TIM JOSEPH: Do guns really keep us free from tyranny?

TO THE EDITOR:

In an April 10, letter to the editor “Reader shares thoughts on gun control issue,” a local gentleman gave us his views on gun rights.

It was the usual NRA stuff which we have all heard a thousand times and the desperate tone of the letter may come from the growing unpopularity of the NRA’s denial that easy access to weapons of mass destruction has anything at all to do with the massacres we have been suffering in this country.

I only have space to comment on one piece of the ideology which opposes gun regulation, and that is the fantasy that guns keep us free from tyranny. The writer of the April 10 letter summed it up this way: “Without the 2nd Amendment the Bill of Rights is just ink on paper.” Case closed. But, really?

I was born in Manistee County and have lived here all my life. I have known a good number of folks who carry this fantasy around in their heads, and there is not one of them I would trust to defend my freedom against a tyrannical government. Quite to the contrary; I am sure that, not all, but a good number of them would be the first to deprive me of my life, liberty and property. In a time of social breakdown, under the influence of demagogues, or whatever nonsense they read on the internet that convinces them that “other” Americans are their enemies (and are we far from that right now?), what kind of vigilante mayhem might we see?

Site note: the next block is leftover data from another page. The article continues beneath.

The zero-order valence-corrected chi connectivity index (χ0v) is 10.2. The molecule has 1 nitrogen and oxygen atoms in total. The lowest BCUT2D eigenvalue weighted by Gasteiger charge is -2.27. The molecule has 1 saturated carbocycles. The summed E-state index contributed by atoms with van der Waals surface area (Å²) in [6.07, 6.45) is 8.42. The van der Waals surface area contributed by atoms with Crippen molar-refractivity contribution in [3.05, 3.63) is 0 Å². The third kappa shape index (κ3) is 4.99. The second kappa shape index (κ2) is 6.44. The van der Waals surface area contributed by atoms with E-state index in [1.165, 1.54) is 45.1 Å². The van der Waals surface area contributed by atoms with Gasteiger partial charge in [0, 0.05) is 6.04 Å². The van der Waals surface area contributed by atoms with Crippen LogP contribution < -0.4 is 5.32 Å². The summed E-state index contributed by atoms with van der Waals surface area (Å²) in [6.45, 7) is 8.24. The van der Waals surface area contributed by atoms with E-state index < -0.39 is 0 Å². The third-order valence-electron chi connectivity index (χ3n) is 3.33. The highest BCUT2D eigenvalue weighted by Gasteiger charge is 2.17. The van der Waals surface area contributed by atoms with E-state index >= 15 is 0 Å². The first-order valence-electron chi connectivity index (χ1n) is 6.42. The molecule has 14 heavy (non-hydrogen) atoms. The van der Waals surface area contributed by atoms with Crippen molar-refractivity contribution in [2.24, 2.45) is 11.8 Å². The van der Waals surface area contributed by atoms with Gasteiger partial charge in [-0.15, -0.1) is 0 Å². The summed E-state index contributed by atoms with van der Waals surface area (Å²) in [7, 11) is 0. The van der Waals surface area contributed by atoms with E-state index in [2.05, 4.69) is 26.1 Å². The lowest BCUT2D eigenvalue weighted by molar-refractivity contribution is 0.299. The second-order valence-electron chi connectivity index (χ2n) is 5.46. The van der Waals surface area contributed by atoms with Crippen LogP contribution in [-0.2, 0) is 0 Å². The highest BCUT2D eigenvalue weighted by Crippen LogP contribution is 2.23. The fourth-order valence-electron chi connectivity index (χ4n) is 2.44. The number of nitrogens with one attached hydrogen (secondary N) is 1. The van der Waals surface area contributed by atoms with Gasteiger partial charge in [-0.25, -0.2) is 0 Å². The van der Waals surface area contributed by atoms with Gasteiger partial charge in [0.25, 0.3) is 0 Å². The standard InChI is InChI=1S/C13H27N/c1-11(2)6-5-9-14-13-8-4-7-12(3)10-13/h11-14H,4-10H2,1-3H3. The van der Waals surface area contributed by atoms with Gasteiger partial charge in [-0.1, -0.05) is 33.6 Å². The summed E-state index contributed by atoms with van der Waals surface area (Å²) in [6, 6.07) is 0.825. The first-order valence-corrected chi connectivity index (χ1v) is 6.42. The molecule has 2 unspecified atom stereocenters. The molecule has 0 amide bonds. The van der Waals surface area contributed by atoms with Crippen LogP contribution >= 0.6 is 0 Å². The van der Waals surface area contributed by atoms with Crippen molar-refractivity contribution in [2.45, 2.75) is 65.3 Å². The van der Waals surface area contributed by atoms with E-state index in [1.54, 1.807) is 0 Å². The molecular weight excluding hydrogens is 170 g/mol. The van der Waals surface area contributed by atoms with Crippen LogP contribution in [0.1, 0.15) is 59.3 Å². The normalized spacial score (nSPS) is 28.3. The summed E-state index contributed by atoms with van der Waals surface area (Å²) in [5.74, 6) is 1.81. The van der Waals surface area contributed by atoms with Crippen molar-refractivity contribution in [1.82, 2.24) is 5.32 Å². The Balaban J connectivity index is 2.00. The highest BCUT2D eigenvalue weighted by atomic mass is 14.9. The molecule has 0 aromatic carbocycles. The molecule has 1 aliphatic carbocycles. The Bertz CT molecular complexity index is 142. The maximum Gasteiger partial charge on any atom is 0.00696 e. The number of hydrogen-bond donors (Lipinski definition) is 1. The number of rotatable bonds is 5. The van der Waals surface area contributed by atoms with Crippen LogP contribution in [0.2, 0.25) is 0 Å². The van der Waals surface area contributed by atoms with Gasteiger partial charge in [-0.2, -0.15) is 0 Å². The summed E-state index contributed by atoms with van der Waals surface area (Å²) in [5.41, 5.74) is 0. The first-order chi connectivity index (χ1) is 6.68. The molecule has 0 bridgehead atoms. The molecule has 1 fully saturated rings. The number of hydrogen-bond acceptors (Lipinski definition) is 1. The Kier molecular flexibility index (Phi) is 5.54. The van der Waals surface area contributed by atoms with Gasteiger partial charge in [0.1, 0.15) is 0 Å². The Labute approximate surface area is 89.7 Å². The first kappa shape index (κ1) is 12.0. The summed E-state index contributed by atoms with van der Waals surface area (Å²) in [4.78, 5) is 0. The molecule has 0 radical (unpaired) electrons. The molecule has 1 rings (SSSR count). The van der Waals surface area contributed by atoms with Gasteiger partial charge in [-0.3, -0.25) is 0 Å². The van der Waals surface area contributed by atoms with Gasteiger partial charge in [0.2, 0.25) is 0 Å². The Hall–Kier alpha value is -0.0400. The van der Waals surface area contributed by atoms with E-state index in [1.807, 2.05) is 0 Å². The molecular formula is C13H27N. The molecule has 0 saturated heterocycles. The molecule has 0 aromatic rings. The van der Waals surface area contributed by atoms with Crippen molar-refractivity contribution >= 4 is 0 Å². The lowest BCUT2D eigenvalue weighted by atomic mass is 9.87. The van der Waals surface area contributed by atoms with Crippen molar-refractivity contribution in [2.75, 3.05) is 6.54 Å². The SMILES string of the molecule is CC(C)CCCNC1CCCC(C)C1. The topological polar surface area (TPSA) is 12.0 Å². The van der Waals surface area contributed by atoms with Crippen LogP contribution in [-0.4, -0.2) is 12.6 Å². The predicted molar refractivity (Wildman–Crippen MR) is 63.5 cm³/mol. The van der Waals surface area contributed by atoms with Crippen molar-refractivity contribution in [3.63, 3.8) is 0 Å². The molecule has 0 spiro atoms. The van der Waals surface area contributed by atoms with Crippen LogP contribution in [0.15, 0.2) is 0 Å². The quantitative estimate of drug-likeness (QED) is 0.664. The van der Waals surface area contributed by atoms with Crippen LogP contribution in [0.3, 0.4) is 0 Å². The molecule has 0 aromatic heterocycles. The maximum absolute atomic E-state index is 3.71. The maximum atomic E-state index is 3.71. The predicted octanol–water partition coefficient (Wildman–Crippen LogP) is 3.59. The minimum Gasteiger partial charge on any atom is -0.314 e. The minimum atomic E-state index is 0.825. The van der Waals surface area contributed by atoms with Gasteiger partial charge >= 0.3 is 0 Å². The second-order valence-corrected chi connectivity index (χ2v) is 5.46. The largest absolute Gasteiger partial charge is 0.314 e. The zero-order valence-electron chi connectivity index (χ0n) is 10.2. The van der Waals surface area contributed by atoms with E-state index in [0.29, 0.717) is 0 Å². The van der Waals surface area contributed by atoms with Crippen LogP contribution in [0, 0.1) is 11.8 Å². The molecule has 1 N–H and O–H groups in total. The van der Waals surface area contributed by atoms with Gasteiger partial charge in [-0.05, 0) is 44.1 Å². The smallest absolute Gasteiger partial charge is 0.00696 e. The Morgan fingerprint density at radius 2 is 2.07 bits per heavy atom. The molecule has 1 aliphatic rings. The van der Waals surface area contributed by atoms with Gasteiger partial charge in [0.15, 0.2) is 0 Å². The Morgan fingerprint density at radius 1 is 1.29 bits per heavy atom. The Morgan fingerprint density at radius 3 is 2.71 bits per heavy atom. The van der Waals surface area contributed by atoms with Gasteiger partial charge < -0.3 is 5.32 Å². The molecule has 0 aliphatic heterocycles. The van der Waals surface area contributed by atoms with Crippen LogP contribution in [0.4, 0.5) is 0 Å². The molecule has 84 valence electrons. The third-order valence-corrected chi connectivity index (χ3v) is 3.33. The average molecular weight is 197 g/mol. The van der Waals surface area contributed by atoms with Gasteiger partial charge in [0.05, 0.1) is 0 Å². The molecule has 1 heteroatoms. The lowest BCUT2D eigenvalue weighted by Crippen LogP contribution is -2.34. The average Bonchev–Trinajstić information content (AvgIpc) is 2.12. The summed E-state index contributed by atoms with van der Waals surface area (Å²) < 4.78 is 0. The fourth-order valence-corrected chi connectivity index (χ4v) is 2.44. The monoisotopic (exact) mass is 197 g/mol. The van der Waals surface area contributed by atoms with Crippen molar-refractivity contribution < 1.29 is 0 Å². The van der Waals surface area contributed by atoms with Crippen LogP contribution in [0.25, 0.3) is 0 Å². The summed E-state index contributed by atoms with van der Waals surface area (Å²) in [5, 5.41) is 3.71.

The problem with this armed-citizen-as-defender-of-liberty fantasy is that we all have such different ideas about what freedom, liberty and tyranny even are. I’m sure Klansmen believe they are fighting for freedom. We probably all know someone who believes that Social Security or public education or even paying taxes is government tyranny.

From my own viewpoint, I wonder where all the 2nd Amendment patriots were winter before last when citizens were being brutalized by heavily armed government agents and pipeline company thugs at Standing Rock. (You don’t agree? That’s my point.)

We all have every right and obligation to work and struggle peacefully for what we believe is right. But to take up arms against each other in the name of “freedom” is not some kind of righteous rebellion, it is civil war. Which is a very, very, very bad idea. Syria, anyone?

Tim Joseph

Brethren

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